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Question

I went to see my natural medicine practitioner for depression and she wants to work on my digestive health. I don’t get the connection.

Answer

Many people would be surprised to learn how greatly gut health affects brain health. A poor diet, inflamed gut, and intestinal permeability definitely can promote depression.

Depression a not-so-obvious symptom of poor digestion

Sometimes digestion issues are obvious; they cause gas, bloating, heartburn, indigestion, diarrhea, constipation, or abdominal pain. For others the main symptom is not so obvious—depression. An unhealthy diet and compromised gut health can promote depression in several ways.

Poor nutrition

When one eats a junk food diet laden with processed foods, trans fats, sugars, and artificial chemicals, the brain suffers. The brain needs healthy fats, high-quality protein, abundant vitamins and minerals, and a diet low in starchy foods and sugars.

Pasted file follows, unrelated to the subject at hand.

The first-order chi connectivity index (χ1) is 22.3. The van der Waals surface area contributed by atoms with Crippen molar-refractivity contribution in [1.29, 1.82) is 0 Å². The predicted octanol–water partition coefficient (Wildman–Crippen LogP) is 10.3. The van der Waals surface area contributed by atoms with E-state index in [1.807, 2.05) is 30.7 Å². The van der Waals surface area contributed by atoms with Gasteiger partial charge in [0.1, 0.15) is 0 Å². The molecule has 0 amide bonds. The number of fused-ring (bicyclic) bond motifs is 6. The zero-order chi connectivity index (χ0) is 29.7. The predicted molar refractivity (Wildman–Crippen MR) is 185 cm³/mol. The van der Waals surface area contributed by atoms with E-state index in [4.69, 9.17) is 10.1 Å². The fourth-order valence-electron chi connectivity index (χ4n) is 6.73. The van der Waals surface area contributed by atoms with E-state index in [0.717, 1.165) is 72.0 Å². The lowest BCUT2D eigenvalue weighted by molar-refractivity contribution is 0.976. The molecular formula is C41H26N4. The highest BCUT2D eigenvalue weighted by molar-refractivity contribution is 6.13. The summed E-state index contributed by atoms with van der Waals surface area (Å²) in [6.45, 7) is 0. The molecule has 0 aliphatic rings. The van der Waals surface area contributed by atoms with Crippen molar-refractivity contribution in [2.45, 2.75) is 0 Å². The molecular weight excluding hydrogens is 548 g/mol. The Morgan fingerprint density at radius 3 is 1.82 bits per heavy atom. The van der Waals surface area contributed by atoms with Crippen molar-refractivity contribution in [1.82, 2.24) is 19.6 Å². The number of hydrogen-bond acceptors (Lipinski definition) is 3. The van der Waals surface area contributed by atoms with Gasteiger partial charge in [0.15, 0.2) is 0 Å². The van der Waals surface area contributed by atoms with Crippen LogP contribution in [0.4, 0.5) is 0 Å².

Gluten

Gluten is directly linked to depression in some. It causes gut inflammation, which can lead to inflammation in areas of the brain that regulate mood. Some people digest gluten into gluteomorphin, an opioid similar to heroin or morphine that can cause depression (not to mention constipation). Gluten can also cause autoimmune attacks in the brain with symptoms of depression.

Dairy or other foods may also cause depression, depending on sensitivity.

Leaky gut

Leaky gut happens when the lining of the intestines becomes overly permeable. This allows undigested foods, bacteria, and other pathogens into the bloodstream, creating inflammation throughout the body. Inflammation in the brain may cause depression.

Inflammation in the gut also inhibits absorption of nutrients necessary for good brain function. An example of such a nutrient is tryptophan, an amino acid found in proteins. The brain synthesizes tryptophan into serotonin, a brain chemical that promotes feelings of well-being and joy.

Always consider gut health

Depression is a complex, multi-faceted condition that can have its roots in various causes. However the role of diet and digestive health should always be included in a functional approach to depression.